Book Reviews

Dodging Traffic is an eclectic selection of poems that close the gap between poetics and reality. The character of this poet feels harsh at times, almost juvenile in his often hillarious sarcasm, but he seems to grow throughout the collection as the tone remains the same but the inflection matures. This poet introduces the reader first to mere glimpses of a heart charged with passion, love, and (believe it or not) hope seeming to take refuge in caustic observations and both metaphorical and literal erectionsbefore allowing those purer instincts to have free reign in poems such as Letter From Department of Health and These are Vows both of which use wit to convey heart and seem to reach out to embrace the perfection of flaws. Vivid sexuality, brutal honesty, and wicked wit cannot mask this poets underbelly and what is found there is at moments breathtaking and at others smile-cracking. Bradley’s wisdom shines through these pages like little rays of daybreak filtering through curtains of irony, lust, humor, and everyday observations. Bradley uses simple language to craft simple poems that transcend simplicity, creating an appeal to both the literary mind and the average reader.

Though the sexuality in this book is heavily ‘male’ and almost embarrassingly frank, Bradley charms the reader into overlooking vulgarity in favor of sincerity.

When You Say OneThing But Mean Your Mother

Poems by MelissaBroder

A Review by HarmoniMcGlothlin

Melissa Broder’s collection of poems, When You Say One Thing But Mean Your Mother, offers an entirely fresh type of writing.

Broder’s work coveys a powerful character; youthful, sassy,observant, firing off wit like an automatic weapon. The setting for this character is every bit as integral to the works as the character herself: San Francisco from a very unique perspective. But Broder doesn’t write about the Golden Gate Bridge or fog hazed cityscapes. She brings us into the heart of the place; to middle-aged men still trying to find themselves and quasi-hippie chicks wavering between lifestyle and practicalities like their dancing on a highwire. Diving into this book is to dive into a world of junkie girls and boys who don’t give a shit, introspection shaped by retrospection, peyote buttons (I swear I didn’t inhale?) and urinary tract infections– into life, uncensored.

This poet doesn’t spare us the details, she lashes us with them with a razor sharp tongue and an even sharper sense of intelligence– and, oddly enough, a deep sense of rightness. She’s a gunslinger, staring down reality, taunting it, laughing down its barrel. With uncomplicated and comfortable language, Broder creates the type of poetry that could breathe new life into the world of poetry; taking the proverbial stick out of the ass of modern literature.

She writes:

If I don’t stop using

the word fingerbang

I’ll never get to be

 Poet Laureate.

That would be a shame.

–If she stopped using the word fingerbang, I mean. 

Under WhatStars by Ryan Davidson

Published by Ampersand (&) Books

Reviewed by Harmoni McGlothlin

UnderWhat Stars begins with these lines:

I want to burn bridges and block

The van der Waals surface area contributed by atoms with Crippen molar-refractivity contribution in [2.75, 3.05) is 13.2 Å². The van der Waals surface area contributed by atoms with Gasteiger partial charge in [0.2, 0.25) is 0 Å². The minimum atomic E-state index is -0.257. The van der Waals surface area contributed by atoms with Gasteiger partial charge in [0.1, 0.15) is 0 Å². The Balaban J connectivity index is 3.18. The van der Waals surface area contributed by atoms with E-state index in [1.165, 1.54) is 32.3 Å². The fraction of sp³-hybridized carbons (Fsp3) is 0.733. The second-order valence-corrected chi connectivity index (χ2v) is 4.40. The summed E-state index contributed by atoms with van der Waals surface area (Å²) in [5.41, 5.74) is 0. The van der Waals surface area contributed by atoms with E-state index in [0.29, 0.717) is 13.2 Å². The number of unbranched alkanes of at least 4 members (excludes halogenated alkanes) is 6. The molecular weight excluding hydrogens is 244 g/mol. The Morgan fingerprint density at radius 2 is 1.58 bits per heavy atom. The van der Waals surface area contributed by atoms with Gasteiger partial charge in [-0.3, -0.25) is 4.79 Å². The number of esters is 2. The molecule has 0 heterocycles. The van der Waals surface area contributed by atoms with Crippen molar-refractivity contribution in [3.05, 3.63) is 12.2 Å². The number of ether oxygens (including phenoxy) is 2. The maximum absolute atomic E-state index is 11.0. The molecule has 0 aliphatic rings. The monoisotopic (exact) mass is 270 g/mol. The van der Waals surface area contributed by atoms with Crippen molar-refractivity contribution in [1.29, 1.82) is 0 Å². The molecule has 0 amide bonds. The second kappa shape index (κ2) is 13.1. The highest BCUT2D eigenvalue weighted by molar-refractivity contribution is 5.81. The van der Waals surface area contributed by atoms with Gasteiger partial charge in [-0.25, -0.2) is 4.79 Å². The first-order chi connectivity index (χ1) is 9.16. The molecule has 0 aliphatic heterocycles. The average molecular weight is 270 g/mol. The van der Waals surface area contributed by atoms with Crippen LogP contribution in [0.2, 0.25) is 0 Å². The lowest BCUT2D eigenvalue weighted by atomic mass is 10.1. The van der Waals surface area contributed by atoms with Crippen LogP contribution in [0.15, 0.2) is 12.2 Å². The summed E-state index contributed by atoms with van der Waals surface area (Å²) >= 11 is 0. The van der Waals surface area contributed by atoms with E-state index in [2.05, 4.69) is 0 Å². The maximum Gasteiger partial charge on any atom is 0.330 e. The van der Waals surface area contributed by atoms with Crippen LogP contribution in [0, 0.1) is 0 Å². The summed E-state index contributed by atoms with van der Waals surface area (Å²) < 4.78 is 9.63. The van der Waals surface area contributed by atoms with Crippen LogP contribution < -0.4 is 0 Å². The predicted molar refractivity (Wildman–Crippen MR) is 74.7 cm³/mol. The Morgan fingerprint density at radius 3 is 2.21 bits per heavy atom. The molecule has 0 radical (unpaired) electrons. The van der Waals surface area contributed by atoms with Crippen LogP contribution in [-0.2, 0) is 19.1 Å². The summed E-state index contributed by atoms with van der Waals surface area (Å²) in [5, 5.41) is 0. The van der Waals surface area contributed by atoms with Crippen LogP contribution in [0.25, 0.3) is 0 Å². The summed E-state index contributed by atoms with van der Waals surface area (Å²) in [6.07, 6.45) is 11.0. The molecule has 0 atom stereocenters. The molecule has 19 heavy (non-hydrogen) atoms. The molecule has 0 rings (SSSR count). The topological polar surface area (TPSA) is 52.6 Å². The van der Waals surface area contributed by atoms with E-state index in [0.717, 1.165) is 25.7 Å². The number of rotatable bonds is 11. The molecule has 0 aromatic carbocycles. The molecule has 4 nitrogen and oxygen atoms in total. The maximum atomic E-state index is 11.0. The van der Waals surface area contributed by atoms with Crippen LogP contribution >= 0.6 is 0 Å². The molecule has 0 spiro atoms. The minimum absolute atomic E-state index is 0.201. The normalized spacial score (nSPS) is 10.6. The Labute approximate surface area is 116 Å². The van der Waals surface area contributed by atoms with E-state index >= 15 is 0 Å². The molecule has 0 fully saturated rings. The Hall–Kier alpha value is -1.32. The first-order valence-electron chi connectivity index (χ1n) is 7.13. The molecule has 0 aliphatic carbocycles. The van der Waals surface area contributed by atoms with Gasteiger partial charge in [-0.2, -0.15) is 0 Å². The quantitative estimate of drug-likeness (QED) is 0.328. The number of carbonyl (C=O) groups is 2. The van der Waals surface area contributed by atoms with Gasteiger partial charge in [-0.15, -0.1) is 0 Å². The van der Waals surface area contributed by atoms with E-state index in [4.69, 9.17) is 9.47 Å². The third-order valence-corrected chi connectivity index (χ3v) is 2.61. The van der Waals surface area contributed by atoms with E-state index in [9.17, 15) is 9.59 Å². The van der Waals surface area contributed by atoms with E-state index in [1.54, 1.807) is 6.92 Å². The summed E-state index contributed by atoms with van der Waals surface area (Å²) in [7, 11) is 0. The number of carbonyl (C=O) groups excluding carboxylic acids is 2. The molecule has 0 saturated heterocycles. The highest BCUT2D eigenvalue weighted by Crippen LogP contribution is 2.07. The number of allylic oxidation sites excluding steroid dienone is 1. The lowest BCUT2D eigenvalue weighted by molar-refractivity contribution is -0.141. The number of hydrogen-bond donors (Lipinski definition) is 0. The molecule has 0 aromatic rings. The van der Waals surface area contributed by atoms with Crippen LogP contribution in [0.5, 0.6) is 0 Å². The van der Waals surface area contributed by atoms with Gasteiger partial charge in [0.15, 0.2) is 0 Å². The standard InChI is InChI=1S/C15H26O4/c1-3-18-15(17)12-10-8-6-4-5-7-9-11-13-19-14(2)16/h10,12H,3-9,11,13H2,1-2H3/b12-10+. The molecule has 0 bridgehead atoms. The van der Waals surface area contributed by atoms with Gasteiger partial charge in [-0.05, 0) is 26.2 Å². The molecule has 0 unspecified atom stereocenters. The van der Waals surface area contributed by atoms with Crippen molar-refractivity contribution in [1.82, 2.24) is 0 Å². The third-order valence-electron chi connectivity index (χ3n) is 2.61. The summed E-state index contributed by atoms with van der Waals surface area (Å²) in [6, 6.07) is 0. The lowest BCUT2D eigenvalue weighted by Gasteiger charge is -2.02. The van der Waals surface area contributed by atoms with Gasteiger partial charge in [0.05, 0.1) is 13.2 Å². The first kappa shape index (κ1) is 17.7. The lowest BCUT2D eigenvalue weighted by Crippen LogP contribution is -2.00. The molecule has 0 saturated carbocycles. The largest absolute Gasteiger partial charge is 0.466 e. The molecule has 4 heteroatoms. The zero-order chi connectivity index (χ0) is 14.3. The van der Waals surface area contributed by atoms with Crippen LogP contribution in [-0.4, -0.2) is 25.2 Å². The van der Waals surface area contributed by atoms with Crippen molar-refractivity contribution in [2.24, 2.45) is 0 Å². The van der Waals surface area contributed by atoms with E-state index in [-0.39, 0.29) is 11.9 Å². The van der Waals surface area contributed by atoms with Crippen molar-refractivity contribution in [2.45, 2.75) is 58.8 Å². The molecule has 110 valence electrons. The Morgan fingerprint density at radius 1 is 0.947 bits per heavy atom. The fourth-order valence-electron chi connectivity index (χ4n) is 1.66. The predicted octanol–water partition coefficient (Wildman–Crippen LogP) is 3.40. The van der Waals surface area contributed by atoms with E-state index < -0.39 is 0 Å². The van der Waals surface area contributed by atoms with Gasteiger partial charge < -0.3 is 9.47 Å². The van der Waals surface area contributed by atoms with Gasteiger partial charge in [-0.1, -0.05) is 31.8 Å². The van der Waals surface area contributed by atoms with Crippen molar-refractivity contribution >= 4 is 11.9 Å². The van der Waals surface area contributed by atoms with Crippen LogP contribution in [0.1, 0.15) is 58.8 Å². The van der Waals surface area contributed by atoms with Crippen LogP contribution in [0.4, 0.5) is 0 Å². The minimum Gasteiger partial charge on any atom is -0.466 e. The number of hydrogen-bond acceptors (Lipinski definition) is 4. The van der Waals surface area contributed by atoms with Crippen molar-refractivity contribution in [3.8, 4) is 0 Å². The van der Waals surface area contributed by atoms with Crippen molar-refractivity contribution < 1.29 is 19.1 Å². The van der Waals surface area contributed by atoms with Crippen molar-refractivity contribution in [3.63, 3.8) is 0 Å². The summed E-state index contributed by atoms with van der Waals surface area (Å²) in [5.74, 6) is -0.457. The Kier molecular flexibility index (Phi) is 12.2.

every tunnel with my voice. 

…And with those words, Mr. Davidson became my new favorite contemporary poet.

This collection presents a raw and personal perspective on love, life, and everything in between; using stunningly original language and a narrative voice that whispers in the ear long after the book is closed and retired to the nightstand.

Davidson’s poetry is like the moment before an orgasm, that blink of time, sustained for 74 pages. And every page is worth the wait.


DO SOMETHING! dosomething! DO SOMETHING!

A Novel By Joseph Riippi

Published by Ampersand (&) Books 

Reviewed by Harmoni McGlothlin

Do Something is a brilliantly crafted introspective journey through the lives of three characters that examines amodern “victim” mentality from several angles.

The Young Critic gone mad becomes a victim of his own mind, of his own delusions, which serve to make him more interesting and more tragic in his own mind.

His sister, The Woman With a Starfish Tattoo, seeks to re-grow her emotional limbs after a rape.

And the Alcoholic Playwright becomes thevictim of fate when tragedy tears his life apart.

 

Riippi manages to weave a vibrant tapestry with these characters and their individual  journeys using a natural flow reminiscent ofpop fiction but with all the thought-provoking grace of literary fiction.

The highlight of this book, for me, pertained to The Woman With a Starfish Tattoo.  Describing a group therapy session after herrape, she talks about a girl in the group who set fire to herself in front ofher abusive father; killing her father and leaving her scarred for life. The Woman With a Starfish Tattoo says, “No one said it, but everyone in the circle was jealous of that story.”

In so many subtle ways, Rippi flawlessly examines the victim mindset and the concept that a person’s identity becomes entwined in their own tragedies. A person’s self image suffers not from the traumatic incident itself but from the feeling of being commonplace; the feeling that this one event should define the victim as a human being and when the event turns out to be ordinary so does the victim. 

Do Something might just be more than a “must read” -it might change the way you look at life.